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American Liverleaf (Hepatica americana)

Common Name Latin Name Plant Family
American Liverleaf
Hepatica americana

None known

  • Medicinal Use

    A tea made from the leaves is laxative[222]. It is used in the treatment of fevers, liver ailments and poor indigestion[222]. At one time it became a cult medicine as a liver tonic and 200,000 kilos of dried Hepatica leaves were used in 1883 alone[222]. Externally, the tea is applied as a wash to swollen breasts[222].

  • Edible Use

    None known

  • Cautionary Notes

    Although no specific mention has been seen for this species, most plants in this family are poisonous. This toxicity is usually of a low order and the toxic principle is destroyed by heat or by drying[4, 10, 19, 65].

Cultivation & Habitat

Seed – sow in a moist soil in a shady position[1]. The stored seed requires stratification for about 3 weeks at 0 – 5¡c. Germination takes 1 – 12 months at 10¡c. It is probably worthwhile sowing the seed as soon as it is ripe in a shady position in a cold frame. When they are large enough to handle, prick the seedlings out into individual pots and grow them on in the greenhouse for at least their first winter. Plant them out into their permanent positions in late spring or early summer, after the last expected frosts. Division just as the leafless plant comes into flower in late winter. Replant immediately into their permanent positions.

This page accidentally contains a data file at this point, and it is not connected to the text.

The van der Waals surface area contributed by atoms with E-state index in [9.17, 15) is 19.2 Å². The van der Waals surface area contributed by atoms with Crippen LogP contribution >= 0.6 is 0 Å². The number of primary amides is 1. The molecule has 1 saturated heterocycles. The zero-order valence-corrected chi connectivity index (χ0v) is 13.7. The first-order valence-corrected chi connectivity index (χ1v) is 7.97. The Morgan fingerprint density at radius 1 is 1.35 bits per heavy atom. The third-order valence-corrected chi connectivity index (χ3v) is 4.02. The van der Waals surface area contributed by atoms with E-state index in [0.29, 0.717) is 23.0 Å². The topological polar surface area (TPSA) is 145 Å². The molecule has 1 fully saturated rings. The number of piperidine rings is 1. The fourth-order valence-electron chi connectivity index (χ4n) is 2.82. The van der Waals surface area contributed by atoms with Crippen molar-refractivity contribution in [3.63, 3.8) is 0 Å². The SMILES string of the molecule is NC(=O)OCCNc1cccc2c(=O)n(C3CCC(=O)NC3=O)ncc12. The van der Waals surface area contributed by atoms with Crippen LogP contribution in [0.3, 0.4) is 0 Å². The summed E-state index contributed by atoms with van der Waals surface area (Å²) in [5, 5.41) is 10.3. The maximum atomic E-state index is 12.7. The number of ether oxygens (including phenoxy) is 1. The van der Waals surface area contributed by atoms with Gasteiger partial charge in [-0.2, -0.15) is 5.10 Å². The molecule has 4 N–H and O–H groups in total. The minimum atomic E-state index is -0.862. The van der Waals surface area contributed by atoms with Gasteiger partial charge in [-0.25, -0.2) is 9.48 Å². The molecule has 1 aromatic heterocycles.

Prefers a deep light soil with leafmold[200]. Grows well on limey woodland soils in half shade, though it also succeeds in deep shade and in full sun[1]. Plants resent root disturbance and should be placed in their permanent positions as soon as possible[188]. This species is closely related to H. acutiloba[200]. A greedy plant, inhibiting the growth of nearby plants, especially legumes[54].
Eastern N. America – Nova Scotia to Minnesota, south to Florida, Georgia and Missouri

Become ungovernable, break the chains of the matrix; grow and forage your own food and medicine.

*None of the information on this website qualifies as professional medical advice. Take only what resonates with your heart and use your own personal responsibility for what’s best for you. For more information [brackets] [000], see bibliography.